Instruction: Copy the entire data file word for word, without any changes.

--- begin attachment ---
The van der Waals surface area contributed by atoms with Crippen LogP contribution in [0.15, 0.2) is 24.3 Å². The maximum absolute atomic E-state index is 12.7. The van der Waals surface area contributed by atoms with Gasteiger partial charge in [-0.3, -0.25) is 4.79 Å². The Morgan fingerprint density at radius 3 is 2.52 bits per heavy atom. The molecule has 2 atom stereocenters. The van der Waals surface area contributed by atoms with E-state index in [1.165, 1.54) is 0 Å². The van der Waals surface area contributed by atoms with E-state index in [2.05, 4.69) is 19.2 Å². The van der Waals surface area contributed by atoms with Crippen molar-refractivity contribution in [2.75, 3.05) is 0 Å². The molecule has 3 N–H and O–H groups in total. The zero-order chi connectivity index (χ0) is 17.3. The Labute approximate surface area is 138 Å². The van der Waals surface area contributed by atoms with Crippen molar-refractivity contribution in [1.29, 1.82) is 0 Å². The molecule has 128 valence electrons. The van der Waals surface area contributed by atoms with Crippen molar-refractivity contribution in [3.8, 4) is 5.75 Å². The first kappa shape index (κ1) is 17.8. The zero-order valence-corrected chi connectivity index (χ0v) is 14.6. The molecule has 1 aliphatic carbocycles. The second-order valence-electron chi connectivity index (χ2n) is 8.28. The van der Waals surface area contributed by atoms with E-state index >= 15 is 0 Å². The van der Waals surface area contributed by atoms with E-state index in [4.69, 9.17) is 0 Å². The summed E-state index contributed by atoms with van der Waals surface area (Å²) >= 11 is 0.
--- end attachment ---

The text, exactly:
The van der Waals surface area contributed by atoms with Crippen LogP contribution in [0.15, 0.2) is 24.3 Å². The maximum absolute atomic E-state index is 12.7. The van der Waals surface area contributed by atoms with Gasteiger partial charge in [-0.3, -0.25) is 4.79 Å². The Morgan fingerprint density at radius 3 is 2.52 bits per heavy atom. The molecule has 2 atom stereocenters. The van der Waals surface area contributed by atoms with E-state index in [1.165, 1.54) is 0 Å². The van der Waals surface area contributed by atoms with E-state index in [2.05, 4.69) is 19.2 Å². The van der Waals surface area contributed by atoms with Crippen molar-refractivity contribution in [2.75, 3.05) is 0 Å². The molecule has 3 N–H and O–H groups in total. The zero-order chi connectivity index (χ0) is 17.3. The Labute approximate surface area is 138 Å². The van der Waals surface area contributed by atoms with Crippen molar-refractivity contribution in [1.29, 1.82) is 0 Å². The molecule has 128 valence electrons. The van der Waals surface area contributed by atoms with Crippen molar-refractivity contribution in [3.8, 4) is 5.75 Å². The first kappa shape index (κ1) is 17.8. The zero-order valence-corrected chi connectivity index (χ0v) is 14.6. The molecule has 1 aliphatic carbocycles. The second-order valence-electron chi connectivity index (χ2n) is 8.28. The van der Waals surface area contributed by atoms with E-state index >= 15 is 0 Å². The van der Waals surface area contributed by atoms with E-state index in [4.69, 9.17) is 0 Å². The summed E-state index contributed by atoms with van der Waals surface area (Å²) >= 11 is 0.